Implemented by Jay Roberts at Wintergreen Resort more than 10 years ago, this idea is still timeless and can be picked up by any resort, large or small. Ryan Locher, mountain manager at Bryce Resort, Va., recently borrowed this technique. “We took a straight tiller and cut it down to 52 inches. We also made a 52-inch steel blade that attaches to the main blade of the snow cat. This blade sits 16 inches below the front blade and allows us to cut a 52-inch lane, 16 inches deep, and the tracks of the snow cat ride at snow level,” say Locher.
Nashoba Valley, Mass., will implement the idea this season using a tiller that was custom-built for it by Prinoth, along with its own retrofitted blade to carve lanes 52 inches wide, narrowed from 96 inches. That reduces berm-to-berm width from 14 feet to 9 feet, allowing room for roughly 50 percent more lanes.
“With the extreme cold we’ve experienced over these last few winters, we have been dealing with ice issues on the underside of our conveyors. We were using regular pump spray bottles for de-icing, but devised an easier solution for about $200 in parts, a spare 12-volt battery, and charger. We mounted the spray bar a few inches back from the head pulley, with four holes to cover the whole drum. It simultaneously de-ices the belt going into the pulley and out and from there transfers de-icer onto the G.T.U. pulleys. With a one-inch return line back into the tank, and flow valves on both the spray and return, we can run it continually for about an hour with a 25-gallon tank. We mounted a stop button control for it from one of our lifts and can now safely walk in, push a button to run the de-icer, and not have to climb around all the machinery.”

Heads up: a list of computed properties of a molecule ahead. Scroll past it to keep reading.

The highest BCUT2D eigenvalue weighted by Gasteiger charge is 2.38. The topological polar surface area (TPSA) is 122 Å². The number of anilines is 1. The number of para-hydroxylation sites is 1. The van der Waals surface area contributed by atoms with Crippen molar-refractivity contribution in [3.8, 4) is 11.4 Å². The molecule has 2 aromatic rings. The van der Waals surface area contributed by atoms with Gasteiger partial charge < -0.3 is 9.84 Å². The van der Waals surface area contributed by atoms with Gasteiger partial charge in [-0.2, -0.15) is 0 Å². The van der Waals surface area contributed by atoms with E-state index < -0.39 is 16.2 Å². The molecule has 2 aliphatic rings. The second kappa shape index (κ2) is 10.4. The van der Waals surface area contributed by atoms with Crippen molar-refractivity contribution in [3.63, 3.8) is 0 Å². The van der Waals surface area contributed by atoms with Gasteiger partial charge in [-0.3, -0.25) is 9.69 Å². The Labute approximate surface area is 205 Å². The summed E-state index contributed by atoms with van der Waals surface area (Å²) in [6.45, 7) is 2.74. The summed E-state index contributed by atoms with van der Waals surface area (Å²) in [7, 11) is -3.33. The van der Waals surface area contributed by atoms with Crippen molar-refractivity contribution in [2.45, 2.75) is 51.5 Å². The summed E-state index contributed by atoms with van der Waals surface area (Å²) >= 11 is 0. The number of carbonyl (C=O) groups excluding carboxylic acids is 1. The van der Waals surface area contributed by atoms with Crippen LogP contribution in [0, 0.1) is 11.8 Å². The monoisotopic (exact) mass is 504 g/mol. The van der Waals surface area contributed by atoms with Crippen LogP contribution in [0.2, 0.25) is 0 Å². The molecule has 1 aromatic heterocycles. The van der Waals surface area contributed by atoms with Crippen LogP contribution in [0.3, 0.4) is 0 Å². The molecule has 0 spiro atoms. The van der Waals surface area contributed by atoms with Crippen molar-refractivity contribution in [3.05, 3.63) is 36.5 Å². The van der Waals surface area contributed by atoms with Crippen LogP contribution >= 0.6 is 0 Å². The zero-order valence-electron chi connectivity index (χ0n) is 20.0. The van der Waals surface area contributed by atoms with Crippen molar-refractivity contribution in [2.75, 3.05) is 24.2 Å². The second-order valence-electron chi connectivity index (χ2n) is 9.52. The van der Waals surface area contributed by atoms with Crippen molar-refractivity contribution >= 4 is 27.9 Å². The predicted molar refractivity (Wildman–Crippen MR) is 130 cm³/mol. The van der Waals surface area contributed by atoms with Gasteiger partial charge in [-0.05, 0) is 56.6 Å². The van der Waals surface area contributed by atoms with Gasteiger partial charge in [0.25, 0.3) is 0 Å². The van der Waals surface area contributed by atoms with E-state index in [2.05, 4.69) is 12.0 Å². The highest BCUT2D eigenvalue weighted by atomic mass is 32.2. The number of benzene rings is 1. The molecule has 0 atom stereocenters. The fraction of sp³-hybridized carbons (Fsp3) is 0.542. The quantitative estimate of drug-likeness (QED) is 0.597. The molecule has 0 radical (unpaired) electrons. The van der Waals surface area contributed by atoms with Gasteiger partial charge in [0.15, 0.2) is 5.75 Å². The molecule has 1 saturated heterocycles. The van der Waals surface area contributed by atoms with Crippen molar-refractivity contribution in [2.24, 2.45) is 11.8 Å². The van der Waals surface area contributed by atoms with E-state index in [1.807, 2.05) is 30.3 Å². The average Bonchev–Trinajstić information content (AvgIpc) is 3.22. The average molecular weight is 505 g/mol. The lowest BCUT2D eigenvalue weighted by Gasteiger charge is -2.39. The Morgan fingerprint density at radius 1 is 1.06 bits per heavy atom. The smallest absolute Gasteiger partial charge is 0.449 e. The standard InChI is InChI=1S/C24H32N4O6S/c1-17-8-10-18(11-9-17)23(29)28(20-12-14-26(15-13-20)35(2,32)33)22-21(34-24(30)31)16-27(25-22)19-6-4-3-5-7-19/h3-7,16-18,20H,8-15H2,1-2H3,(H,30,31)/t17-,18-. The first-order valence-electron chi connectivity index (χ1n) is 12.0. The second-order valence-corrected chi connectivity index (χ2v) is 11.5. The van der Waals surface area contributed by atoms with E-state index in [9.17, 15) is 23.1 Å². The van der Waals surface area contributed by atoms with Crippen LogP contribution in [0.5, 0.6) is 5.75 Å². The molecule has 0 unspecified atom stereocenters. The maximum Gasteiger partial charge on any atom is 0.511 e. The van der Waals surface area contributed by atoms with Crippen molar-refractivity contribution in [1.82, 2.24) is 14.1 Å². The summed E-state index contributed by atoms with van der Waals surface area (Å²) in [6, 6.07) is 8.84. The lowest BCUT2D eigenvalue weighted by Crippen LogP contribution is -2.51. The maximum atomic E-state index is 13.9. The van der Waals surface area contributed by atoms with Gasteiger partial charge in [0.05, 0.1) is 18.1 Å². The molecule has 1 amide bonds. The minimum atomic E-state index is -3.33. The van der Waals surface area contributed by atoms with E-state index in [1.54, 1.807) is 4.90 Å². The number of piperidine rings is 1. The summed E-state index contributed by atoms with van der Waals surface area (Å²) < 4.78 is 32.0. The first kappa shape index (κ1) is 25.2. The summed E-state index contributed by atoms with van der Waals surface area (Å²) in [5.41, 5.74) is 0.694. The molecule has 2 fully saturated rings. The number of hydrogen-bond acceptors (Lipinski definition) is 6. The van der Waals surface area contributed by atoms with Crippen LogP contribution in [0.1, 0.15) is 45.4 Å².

—Tim Bayer, Lift Maintenance Supervisor, Camelback, Pa. Now the lift maintenance crew can get the beginner areas up and running, regardless of the temperature.
PLUGS DO IT ALL
Rubber mats are nice at summer chair lift load areas except for two problems. One: They grip a person’s foot when loading, and mountain bike clip-ins can get caught, making loading a hazard. Two: it’s hard to mark a “load here” location in the rubber. To solve both problems, Stan Young, Bryce Resort, Va.’s ambassador-at-large, came up with an idea to cut USB 40 poly (the same stuff used for terrain park features) the size of the holes in the rubber mat. A hole saw blade installed in a drill was mounted in a drill press, and bingo, a bunch of “plugs” made in a short time. The white poly plugs mark the loading point and make bike clip-ins and shoes slide when the chair scoops up the rider.